Reform of USA's Section 702 spying rule may make it to a vote this week

Tool that lets spooks observe Americans appears to have been renewed for another year

Everyone's favorite warrantless surveillance tool, FISA Section 702, returns to the US House of Representatives this week and is expected to go to a full House vote on Thursday.

Or, it may all fall apart (again) in the House Rules Committee on Tuesday.

This week’s congressional action follows an 11th-hour certification to conduct surveillance under Section 702 that the Foreign Intelligence Surveillance Court granted to the US Justice Department on Friday. This means that the FBI and other US intelligence agencies can continue their current snooping practices for another year, even if Section 702 expires later this month.

Here's what's at stake, and what are the key sticking points in this hotly contested amendment to the Foreign Intelligence Surveillance Act (FISA).

At issue is FISA Section 702, which allows American intelligence agencies to spy on foreigners overseas who are believed to be criminals or threats to national security.

However, if these foreign targets are communicating with US persons, then law allows the FBI, CIA, NSA and National Counterterrorism Center (NCTC) to probe calls, texts and emails without a warrant. That ability to peruse Americans’ conversations doesn't sit well with groups as diverse as the American Civil Liberties Union (ACLU) and the House Freedom Caucus.

These concerns aren't without merit: Section 702 has been abused numerous times by the FBI to spy on American protesters and a US senator, among others.

US intelligence agencies and the White House have repeatedly argued that further restrictions to Section 702 spying powers will "amount to a de facto ban," and leave America weaker.

After competing bills to reauthorize and amend the contentious surveillance tool failed in the US House of Representatives late last year, lawmakers slipped renewal of Section 702 into a massive defense spending bill and pushed the reauthorization into 2024.

Two key reforms

That brings us to now, when Section 702 is, once again, set to expire on April 19. Unless Congress renews it.

The House Rules Committee is set to vote on a Section 702 on Tuesday, before a full vote on the House floor vote on Thursday — but it may be without two key amendments that privacy advocates have fought hard to include.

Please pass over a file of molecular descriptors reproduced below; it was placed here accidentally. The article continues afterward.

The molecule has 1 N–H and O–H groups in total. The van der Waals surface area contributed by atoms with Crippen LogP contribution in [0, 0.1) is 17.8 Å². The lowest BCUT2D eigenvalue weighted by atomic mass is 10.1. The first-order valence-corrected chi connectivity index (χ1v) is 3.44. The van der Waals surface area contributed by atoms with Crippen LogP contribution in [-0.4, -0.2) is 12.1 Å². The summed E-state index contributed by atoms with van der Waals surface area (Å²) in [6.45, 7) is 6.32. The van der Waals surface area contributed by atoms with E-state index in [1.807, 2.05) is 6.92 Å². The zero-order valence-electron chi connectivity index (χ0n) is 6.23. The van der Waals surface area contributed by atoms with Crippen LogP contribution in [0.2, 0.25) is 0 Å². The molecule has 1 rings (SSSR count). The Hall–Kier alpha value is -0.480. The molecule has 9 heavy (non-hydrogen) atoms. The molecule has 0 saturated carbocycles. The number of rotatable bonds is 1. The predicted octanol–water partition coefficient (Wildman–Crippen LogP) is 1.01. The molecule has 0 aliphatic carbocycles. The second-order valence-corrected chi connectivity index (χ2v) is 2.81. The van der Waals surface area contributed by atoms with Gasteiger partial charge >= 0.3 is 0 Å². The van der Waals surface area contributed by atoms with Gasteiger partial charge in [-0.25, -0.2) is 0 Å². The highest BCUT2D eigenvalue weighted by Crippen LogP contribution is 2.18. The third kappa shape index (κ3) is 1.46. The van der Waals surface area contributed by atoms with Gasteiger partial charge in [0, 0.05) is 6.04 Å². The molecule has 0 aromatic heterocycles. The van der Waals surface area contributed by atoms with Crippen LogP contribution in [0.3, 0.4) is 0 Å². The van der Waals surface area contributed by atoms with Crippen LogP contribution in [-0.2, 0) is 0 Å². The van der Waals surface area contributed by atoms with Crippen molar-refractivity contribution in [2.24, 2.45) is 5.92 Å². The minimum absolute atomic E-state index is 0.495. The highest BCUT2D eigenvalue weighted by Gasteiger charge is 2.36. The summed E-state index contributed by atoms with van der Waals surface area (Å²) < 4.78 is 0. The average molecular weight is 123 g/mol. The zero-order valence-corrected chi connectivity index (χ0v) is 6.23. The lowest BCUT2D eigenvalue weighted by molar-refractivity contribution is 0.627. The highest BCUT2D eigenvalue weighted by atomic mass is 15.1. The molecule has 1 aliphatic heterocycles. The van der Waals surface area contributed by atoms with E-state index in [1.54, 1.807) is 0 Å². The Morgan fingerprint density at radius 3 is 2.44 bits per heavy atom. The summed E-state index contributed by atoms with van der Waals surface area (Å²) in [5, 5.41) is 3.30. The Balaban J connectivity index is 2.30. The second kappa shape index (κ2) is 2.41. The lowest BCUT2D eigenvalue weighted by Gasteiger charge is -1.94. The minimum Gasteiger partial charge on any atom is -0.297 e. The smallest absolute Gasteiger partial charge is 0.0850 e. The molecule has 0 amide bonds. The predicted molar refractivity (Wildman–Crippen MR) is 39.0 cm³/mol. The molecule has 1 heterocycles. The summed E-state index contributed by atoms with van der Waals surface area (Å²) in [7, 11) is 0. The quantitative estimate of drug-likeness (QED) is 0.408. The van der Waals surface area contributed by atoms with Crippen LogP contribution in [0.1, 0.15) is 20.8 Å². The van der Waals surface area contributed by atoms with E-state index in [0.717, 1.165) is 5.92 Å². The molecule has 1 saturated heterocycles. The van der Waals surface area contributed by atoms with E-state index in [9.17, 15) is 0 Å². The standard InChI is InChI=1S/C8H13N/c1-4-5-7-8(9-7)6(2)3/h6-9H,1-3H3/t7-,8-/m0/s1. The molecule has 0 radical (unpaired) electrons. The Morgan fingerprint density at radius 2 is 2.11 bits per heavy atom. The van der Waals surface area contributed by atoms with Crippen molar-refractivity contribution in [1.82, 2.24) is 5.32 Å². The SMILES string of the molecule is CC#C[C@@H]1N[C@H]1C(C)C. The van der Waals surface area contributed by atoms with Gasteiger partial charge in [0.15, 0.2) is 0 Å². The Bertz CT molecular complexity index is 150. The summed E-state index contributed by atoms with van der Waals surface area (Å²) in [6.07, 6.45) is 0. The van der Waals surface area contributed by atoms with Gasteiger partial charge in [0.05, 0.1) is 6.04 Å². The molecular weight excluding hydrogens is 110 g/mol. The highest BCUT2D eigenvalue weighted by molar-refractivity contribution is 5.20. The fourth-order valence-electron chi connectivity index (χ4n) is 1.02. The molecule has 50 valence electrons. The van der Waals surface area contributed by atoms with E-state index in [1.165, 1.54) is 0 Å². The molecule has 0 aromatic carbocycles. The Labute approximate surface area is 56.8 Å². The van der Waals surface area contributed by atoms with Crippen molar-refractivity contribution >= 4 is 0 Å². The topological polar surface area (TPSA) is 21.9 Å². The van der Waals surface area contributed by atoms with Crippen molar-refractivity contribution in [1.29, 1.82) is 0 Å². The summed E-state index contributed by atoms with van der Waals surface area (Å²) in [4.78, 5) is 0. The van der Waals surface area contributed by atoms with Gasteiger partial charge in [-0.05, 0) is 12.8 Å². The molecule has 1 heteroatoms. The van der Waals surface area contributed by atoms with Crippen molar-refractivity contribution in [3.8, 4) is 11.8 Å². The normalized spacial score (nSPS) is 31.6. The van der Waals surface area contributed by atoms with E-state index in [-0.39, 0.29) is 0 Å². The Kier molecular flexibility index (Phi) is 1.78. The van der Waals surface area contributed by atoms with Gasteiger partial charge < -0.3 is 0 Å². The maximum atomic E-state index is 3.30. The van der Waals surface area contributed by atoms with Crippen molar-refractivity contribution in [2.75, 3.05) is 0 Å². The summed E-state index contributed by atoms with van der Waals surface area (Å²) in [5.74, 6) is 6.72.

One of these would require the FBI and friends to obtain a warrant before conducting so-called US persons queries under Section 702. And another that would ban data brokers from selling consumer information to law enforcement.

The House Intelligence Committee strongly opposes the data broker amendment, and we're told that House Speaker Mike Johnson (R-LA) — who is already facing trouble from his own party — won't allow the data broker ban to be added in as an amendment in an effort to appease House Intel Committee Chair Mike Turner (R-OH).

It's also worth noting that the Biden administration doesn't like the data broker ban — despite its own efforts to prohibit China, Russia, and other foreign governments from buying data broker information about Americans.

Another Section 702 amendment that the White House and FBI really don't like - and which privacy hawks say is crucial - would require the US intelligence agencies to obtain a warrant before conducting US persons queries. This warrant amendment has champions on both side of the political aisle, including Representatives Warren Davidson (R-OH) and Zoe Lofgren (D-CA).

"We think it's crucial to have court approval before the government can access US persons' queries in the Section 702 databases," Electronic Frontier Foundation (EFF) legal fellow Brendan Gilligan told The Register.

"This, and the data broker amendments go hand in hand," he added. "It makes no sense to prohibit the government from warrantlessly accessing Americans communications from databases, and then be able to buy them from data brokers."

Nothing changes for another year anyway

Regardless of whether either of these two amendments make it to a vote on the House floor — or if the surveillance tool even survives the April 19 expiration date — it appears that the FBI will be able to conduct searches of US persons until at least next year.

This is because, late Friday, the FISA Court reportedly authorized a new one-year certification allowing the Justice Department to conduct surveillance under Section 702. Otherwise, these spying powers would have expired on April 11.

The Register has asked the DOJ multiple times to confirm that the FISA Court on Friday authorized the certifications allowing the program to operate for another year, but has yet to receive any response.

In February, however, when asked about the White House seeking court approval before Congress had a chance to vote on the contentious surveillance program, Josh Geltzer, US National Security Council legal advisor, said it wasn't a big deal.

"For the executive branch to go to the FISA Court now is business as usual — nothing more, nothing else," Geltzer told The Register.

Geltzer also said that the Biden administration wants to see lawmakers reauthorize Section 702.

"The executive branch will continue our intensive efforts — underway for over a year now — to work with Congress to sustainably reauthorize this vital authority while enhancing substantially its protections and guardrails," he added.

Kia Hamadanchy, senior policy counsel at the ACLU, however, said the move "circumvents the proper role of Congress" and has much starker implications for the future of warrantless snooping under Section 702.

"It means the April 19 deadline isn't a real one as they can continue current operations without an extension under this certification until April 2025," he told The Register. ®

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